No that is my real name and I was simply editing so that the post was grammatically correct. Quite why that combination of letters and numbers came up when I was editing, I have no idea. Best to address your query to Unherd rather than myself.
I did note that you failed to address the point I was making. I have to assume that your comment was in reference to BBC coverage of Covid 19. You accused the BBC of redefining words but your example is completely false. Covid 19 was a pandemic according to the medical definition I gave and therefore the BBC was correct in using that word. Calling Covid 19 a “corporatist power grab” is an opinion and if the BBC were to describe Covid 19 as such then criticism of them would be fully justified.

Andrew Horsman
Andrew Horsman
7 months ago
Reply to  Philip Burrell

Thanks for your reply, Philip. Please accept my apologies that the tone and content of my reply to you was unnecessarily aggressive. I was having a bad day but it doesn’t excuse it. Sorry for my misunderstanding.

Anyway, on the substance of the point: what is the medical definition of “pandemic”, in your estimation? The WHO have been coy about giving a clear definition but their 2003 influenza preparedness say that “An influenza pandemic occurs when a new influenza virus appears against which the human population has no immunity, resulting in several, simultaneous epidemics worldwide with enormous numbers of deaths and illness”. This was changed a month before the declaration of the H1N1 (swine flu) “pandemic” of 2009 to “Influenza pandemics occur when a new influenza A virus emerges to which the
population has little or no immunity.” H1N1 would not have been declared a pandemic under the old definition. A WHO-appointed independent review committee in 2011 faulted the WHO for “inadequately dispelling confusion about the definition of a pandemic”.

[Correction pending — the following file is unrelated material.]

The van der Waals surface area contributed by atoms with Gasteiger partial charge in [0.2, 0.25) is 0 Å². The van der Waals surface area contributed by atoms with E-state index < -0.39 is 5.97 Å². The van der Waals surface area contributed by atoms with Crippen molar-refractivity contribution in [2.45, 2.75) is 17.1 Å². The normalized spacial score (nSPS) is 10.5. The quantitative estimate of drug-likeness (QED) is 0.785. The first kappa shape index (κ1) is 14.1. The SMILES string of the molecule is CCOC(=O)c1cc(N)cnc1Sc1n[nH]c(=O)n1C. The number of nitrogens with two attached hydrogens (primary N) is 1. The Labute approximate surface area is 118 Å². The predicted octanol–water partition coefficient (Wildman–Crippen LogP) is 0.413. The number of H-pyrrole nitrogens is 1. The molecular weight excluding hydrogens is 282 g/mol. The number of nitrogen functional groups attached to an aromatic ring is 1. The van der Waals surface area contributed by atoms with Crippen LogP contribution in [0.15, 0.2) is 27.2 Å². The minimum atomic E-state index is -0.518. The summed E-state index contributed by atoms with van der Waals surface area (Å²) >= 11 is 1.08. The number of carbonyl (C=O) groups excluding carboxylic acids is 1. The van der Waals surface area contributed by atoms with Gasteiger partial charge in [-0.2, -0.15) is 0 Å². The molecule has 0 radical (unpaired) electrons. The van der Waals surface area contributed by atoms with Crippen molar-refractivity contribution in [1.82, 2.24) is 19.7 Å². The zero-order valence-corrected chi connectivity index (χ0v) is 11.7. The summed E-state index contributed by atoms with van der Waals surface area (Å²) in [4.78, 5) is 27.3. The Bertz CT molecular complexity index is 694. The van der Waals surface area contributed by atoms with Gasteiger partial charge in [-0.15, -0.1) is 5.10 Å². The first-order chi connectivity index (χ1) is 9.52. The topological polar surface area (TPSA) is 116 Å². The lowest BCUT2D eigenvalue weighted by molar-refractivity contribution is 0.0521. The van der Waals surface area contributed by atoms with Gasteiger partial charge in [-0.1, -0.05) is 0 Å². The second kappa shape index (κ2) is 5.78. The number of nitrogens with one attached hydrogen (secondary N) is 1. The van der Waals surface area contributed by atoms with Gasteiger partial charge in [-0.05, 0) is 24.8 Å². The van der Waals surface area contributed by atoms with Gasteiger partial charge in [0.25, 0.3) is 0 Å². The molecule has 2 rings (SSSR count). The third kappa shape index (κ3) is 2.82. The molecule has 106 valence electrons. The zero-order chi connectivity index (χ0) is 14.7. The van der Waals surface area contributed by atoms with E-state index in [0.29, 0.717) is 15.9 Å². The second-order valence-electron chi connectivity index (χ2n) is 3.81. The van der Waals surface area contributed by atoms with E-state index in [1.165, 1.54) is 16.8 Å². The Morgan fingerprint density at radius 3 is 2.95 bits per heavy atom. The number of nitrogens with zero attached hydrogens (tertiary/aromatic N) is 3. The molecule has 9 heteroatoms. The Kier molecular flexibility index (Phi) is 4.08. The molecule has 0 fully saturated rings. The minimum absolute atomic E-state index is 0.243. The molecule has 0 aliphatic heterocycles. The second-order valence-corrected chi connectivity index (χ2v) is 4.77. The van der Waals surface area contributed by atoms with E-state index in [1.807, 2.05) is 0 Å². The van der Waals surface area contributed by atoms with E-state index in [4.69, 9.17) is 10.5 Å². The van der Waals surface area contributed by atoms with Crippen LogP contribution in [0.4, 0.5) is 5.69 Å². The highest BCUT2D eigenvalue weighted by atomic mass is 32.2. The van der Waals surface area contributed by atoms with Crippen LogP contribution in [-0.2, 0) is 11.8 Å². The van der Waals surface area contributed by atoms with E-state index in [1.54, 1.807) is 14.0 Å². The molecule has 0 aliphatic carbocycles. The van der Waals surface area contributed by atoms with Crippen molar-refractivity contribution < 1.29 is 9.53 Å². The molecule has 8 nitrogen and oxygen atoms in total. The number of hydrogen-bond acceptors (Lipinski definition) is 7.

They still are not clear on this because the lack of clarity gives them power to declare a “pandemic” as and when it suits them. Once a pandemic is declared, money and power flows their way.

If you’re still in the paradigm in which you believe that authorities such as the WHO are benign, well-meaning groups of experts concerned with protecting your health you are, in my view, sadly very deeply mistaken. I can’t make you see it if you don’t want to see it but if you do want approach this question with an open mind I would kindly invite you sit down and read through the second link below,

For more detail see

https://archive.hshsl.umaryland.edu/bitstream/handle/10713/6669/Doshi_ElusiveDefinitionPandemicInfluenza_2011.pdf?sequence=1&isAllowed=y

and

https://www.pandata.org/wp-content/uploads/PANDA_WHO_Review.pdf (pp33-35)

Jerry Carroll
Jerry Carroll
7 months ago

It’s time to give up on the BBC. Left-wing ideology is too deeply ingrained. Cut it loose from the public teat and let it compete with the rest of the broadcast media. It will sink or swim; my money is on the former.

Robert Routledge
Robert Routledge
7 months ago

Is the B B. C. Even worth saving? Surely the U K has better things to spend it’s tax money on

Michael Daniele
Michael Daniele
7 months ago

“The NHS and the BBC are two great institutions that help to distinguish us from the US…”
They sure do!

Samuel Ross
Samuel Ross
7 months ago

Biased British Broadcasting: BBC 😉

Crispin Jewitt
Crispin Jewitt
7 months ago
Reply to  Samuel Ross

British Brainwashing Corporation, anyone?

Phil Rees
Phil Rees
7 months ago

Sounds as though he’s been appointed to the wrong job – he ought to be DG, chairman will have little direct influence.